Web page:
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The Yorick Despatches: Part VI

Malcolm B Duncan's The last despatch is here.

Both of you readers will have to forgive me for being so long about getting back to the cornucopia of Dr Yorick’s chest but I have been occupied with other things of late and, after all, history is just another hobby (although don’t tell Geoffrey Blainey – well it wouldn’t matter really – you can’t tell him anything).   Now that I am at leisure again, I can return to that lascivious cleric, spymaster, and patron of seamstresses (if not their Saint), Jonathon Yorick DD.    Nothing could be clearer from current events that those who do not learn the lessons of history are bound to repeat them so let us see what we can learn from the good Dr.    Amongst his papers I found this letter to his half-brother, Tristram Shandy.

      31 x 07 anno domini

      Dear Brother Shandy,

      I trust you are in health and that the old complaint troubles you as little as on that night at Medenhem.   I have been much occupied with events in this wretched Colony.    Bligh seems to have gone mad.   Not only am I told that he has taken to sleeping under the bed but he has resolved to effect His Majesty’s policy and break the power of the Rum Corps by calling a Witenagemot.   Mrs Putland has insisted that females be enabled to take part and there is to be an election.    Further, His Excellency, the Commodore (chortle) has determined that the Witenagemot be held in that rogue Wentworth’s seat.

      The franchise is not to be as we, in Yorkshire, are used to Dear Brother.   There is to be a Roll but only of the free settlers.   Given the state of Mr Wentworth’s seat (and much of that may be attributed to his shameful mistress, the mother of Heaven alone knows how many children) there are to be only 12 electors and all of them have given their names as candidates.    His Excellency, however, has rejected one, a mad Scottish lawyer known for removing copies of the Gazette posted to trees and the like.   He and his ilk were out in the ’45 but he escaped Culloden.   Heaven knows how he came here – I must ask Dr Maturin next I see him.

      As to the remaining 11, as you know I am partial to any feline so I cannot take to the Turnbull creature (I dare not commit to writing even to you, Dear Brother, what he does to cats) but there is little choice.   A strange fellow of the Hebrew race with dyed hair and a reputation (if he has a reputation at all) for not paying his bills has put himself forward but so has a former mistress of his (I know not whether that is because he has not paid her).   It is said that he is canvassing support in the brothels of the other persuasion (if you take my meaning) clustered as they are around the byway named for my Lord of Oxford.   There is a demented slip of a woman who is convinced that the sun is too hot, a fellow who thinks every animal in the colony should be shot, two rabid Anabaptists, another Roman Catholic even more maniacal than Turnbull, a young man running for something called the Deceased Party, a nurse who thinks we should all go back to the stone age (as indeed, some of the inhabitants of this wretched place seem to have done) and, The Lord preserve me, a mean scribbler who writes scurrilous tosh for the only local paper worth reading.   Perhaps the mad Scot would have been a better choice after all.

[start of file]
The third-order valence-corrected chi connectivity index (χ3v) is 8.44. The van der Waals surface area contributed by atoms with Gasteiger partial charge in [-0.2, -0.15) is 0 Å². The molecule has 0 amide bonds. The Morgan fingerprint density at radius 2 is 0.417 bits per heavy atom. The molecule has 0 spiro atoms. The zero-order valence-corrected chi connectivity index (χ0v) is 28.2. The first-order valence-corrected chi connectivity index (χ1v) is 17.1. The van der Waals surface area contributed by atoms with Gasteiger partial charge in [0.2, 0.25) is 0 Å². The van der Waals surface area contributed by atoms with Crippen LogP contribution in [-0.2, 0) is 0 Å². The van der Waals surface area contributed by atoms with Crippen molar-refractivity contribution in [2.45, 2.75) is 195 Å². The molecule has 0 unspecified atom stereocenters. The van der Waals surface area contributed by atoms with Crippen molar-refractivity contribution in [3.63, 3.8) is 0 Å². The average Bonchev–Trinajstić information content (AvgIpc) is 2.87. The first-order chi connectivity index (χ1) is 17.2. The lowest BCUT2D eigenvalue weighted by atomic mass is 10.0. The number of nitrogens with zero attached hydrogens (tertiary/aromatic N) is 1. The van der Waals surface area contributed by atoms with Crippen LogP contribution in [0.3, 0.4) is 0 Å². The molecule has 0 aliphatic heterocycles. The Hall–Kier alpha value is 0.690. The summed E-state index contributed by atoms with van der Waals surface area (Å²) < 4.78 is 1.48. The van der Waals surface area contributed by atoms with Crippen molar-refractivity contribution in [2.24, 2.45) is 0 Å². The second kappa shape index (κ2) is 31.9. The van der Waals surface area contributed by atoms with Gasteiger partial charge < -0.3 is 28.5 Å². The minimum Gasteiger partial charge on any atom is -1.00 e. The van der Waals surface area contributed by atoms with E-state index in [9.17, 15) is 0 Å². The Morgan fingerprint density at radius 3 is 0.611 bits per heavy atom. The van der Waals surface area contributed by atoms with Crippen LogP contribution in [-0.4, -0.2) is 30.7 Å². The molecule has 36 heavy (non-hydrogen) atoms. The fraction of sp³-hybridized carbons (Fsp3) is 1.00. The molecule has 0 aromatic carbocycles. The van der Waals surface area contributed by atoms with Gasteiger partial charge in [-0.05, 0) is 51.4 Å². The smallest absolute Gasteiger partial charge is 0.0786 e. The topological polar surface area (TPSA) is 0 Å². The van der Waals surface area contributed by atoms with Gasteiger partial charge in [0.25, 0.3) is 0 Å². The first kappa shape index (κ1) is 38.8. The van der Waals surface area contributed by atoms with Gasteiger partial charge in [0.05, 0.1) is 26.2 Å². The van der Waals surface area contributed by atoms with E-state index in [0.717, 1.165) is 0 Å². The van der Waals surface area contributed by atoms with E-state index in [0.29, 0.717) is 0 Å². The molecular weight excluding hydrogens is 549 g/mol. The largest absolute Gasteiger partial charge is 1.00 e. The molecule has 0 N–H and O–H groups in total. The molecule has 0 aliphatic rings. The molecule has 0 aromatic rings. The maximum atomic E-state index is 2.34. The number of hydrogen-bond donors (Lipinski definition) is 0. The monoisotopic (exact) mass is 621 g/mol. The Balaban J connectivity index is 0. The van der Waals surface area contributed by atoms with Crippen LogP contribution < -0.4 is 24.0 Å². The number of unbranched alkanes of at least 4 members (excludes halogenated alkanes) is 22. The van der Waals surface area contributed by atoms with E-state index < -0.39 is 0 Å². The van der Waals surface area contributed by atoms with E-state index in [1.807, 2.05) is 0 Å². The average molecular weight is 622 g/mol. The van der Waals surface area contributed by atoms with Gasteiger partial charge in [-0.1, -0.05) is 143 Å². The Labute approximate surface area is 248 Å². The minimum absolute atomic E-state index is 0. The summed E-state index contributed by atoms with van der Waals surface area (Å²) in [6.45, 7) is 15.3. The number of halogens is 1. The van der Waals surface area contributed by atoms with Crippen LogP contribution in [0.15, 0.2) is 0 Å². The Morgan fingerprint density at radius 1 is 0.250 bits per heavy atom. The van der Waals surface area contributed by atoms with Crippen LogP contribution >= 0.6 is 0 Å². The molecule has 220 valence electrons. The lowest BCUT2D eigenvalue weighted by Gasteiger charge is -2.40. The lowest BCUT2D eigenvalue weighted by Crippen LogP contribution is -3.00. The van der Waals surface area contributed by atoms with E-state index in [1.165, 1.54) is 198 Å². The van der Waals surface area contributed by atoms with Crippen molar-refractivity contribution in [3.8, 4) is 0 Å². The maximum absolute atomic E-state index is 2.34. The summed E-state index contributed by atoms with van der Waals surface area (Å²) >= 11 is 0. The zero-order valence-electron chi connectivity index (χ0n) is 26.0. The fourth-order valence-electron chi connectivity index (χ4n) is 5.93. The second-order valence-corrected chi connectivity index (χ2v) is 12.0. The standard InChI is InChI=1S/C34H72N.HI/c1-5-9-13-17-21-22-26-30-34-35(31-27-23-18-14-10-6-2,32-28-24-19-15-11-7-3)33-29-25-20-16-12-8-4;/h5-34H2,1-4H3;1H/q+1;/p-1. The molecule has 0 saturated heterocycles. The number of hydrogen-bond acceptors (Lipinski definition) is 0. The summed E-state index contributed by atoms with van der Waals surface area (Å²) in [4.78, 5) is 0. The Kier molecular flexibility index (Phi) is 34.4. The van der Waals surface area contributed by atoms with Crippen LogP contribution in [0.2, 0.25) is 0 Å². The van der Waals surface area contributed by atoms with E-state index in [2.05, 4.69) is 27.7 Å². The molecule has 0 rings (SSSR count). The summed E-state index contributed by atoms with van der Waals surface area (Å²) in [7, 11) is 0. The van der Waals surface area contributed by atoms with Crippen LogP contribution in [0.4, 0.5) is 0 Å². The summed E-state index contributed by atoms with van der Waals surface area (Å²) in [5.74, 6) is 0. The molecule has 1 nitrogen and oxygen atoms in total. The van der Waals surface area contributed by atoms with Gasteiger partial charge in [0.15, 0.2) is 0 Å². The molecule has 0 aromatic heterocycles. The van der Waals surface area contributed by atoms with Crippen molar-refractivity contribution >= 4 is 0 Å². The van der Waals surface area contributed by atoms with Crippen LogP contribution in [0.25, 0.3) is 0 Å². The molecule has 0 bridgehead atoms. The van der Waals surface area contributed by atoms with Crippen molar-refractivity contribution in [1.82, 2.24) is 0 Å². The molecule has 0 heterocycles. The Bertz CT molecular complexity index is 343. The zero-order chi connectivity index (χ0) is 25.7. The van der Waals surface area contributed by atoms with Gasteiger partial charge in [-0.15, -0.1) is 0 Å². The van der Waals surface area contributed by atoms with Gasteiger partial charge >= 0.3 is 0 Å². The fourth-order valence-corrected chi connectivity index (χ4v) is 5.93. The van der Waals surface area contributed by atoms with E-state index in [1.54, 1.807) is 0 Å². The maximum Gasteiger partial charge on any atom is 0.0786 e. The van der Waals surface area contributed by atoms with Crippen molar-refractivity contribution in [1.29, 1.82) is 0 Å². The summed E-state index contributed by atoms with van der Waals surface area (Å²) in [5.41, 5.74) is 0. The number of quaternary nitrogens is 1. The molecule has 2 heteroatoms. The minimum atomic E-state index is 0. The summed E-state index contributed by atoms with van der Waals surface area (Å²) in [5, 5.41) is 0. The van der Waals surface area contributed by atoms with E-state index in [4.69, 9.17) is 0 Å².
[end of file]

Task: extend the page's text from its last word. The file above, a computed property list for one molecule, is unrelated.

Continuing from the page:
The Good Christ alone knows what the Rum Corps will make of it.   I have grave fears that it may spark rebellion.

      The Lord keep and save you brother,


It appears that this letter was dispatched with another more circumspect message to his master.  

      23 x 07 anno domini

      My Lord Archbishop,

      Your Grace, I write in extreme haste.   His Excellency the Governor seems to have gone mad.   He has ordered an election amongst the common people.    What might become of those who are born to rule, or, if your Grace will forgive my little conceit, those who are bourne to rule?*

      I have grave fears Your Grace.   Money will be needed to spy out this maneuver and it would be welcome.    If I might take the liberty of advising Your Grace, The Farmer should be informed immediately.   

      When does the Doctor arrive and does he sail with Aubrey?

      This speeds by the fastest paquet.

      In Christ,

      I remain, My Lord Archbishop,

      Your most obedient humble servant,

      Jo. Yorick DD efq.

      *   It appears, here, that Yorick was echoing the Romantics.

The ultimate replies to both were even more startling.
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